Categories in Charles A. Cutter's Systems of Subject Cataloging and Bibliographical Classification


  • Thomas Dousa University of Chicago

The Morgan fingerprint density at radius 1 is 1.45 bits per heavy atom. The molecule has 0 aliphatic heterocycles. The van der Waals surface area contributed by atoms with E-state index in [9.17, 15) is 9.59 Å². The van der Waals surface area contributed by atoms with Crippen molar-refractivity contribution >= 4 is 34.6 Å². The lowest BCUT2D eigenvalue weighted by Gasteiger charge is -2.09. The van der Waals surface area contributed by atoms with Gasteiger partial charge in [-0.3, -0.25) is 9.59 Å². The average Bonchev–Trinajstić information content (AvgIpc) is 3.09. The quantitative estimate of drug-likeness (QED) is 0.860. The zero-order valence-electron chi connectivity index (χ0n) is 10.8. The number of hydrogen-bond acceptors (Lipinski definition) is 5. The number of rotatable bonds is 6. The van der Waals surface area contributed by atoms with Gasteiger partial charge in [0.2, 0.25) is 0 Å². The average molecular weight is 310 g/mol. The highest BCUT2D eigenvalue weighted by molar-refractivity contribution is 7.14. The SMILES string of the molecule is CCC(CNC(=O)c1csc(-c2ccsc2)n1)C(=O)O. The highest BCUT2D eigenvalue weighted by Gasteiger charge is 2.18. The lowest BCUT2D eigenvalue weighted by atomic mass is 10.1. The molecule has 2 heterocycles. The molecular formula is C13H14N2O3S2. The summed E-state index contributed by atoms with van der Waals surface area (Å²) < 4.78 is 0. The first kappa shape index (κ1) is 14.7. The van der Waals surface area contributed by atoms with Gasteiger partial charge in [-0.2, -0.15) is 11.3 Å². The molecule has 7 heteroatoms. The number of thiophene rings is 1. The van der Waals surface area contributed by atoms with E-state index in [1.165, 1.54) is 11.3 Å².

Categories are considered to be an essential element in the design of many knowledge organization systems (KOS), particularly those following the categorial approach of faceted analysis. Standard narratives of knowledge organization (KO) identify S.R. Ranganthan as the founder of the categorial approach to KO. However, they also acknowledge that elements of a categorial approach to KO can be found in a number of earlier KOSs created in the late 19th and early 20th centuries by such pioneers of KO as Paul Otlet, James D. Brown, and Julius O. Kaiser. This paper seeks to expand the list of precursors to the categorial approach by examining the rôle of categories in two KOSs created by Charles Ammi Cutter: the system of subject cataloging outlined in the Rules for a Dictionary Catalog (RDC) and the bibliographical classification known as the Expansive Classification (EC). In the RDC, Cutter divided subjects into three categories—concrete individual, concrete general, and abstract general—which were articulated into a classificatory, hierarchical structure that provided the framework for his principle of specific entry. Cutter also established a “significance order” of precedence for these categories, which functioned as a decision tree for selecting the most specific subject headings under which books treating of complex subjects should be entered. In the EC, Cutter divided the classification into schedules for subjects, a list of bibliographical forms, and an auxiliary table of place names (the Local List), with each of these divisions sharply distinguished from the other by notational means; moreover, he established a mechanism for class synthesis, whereby classes in the classification could take the forms Subject–Place or Place–Subject. Both KOSs were designed to allow maximal treatment of concrete, specific classes and so manifest the underlying unity of Cutter’s vision of KO. The pervasive, but implicit and untheorized, use of categorial structures in both the RDC and EC justifies the inclusion of Cutter among the precursors of the categorial approach to KO.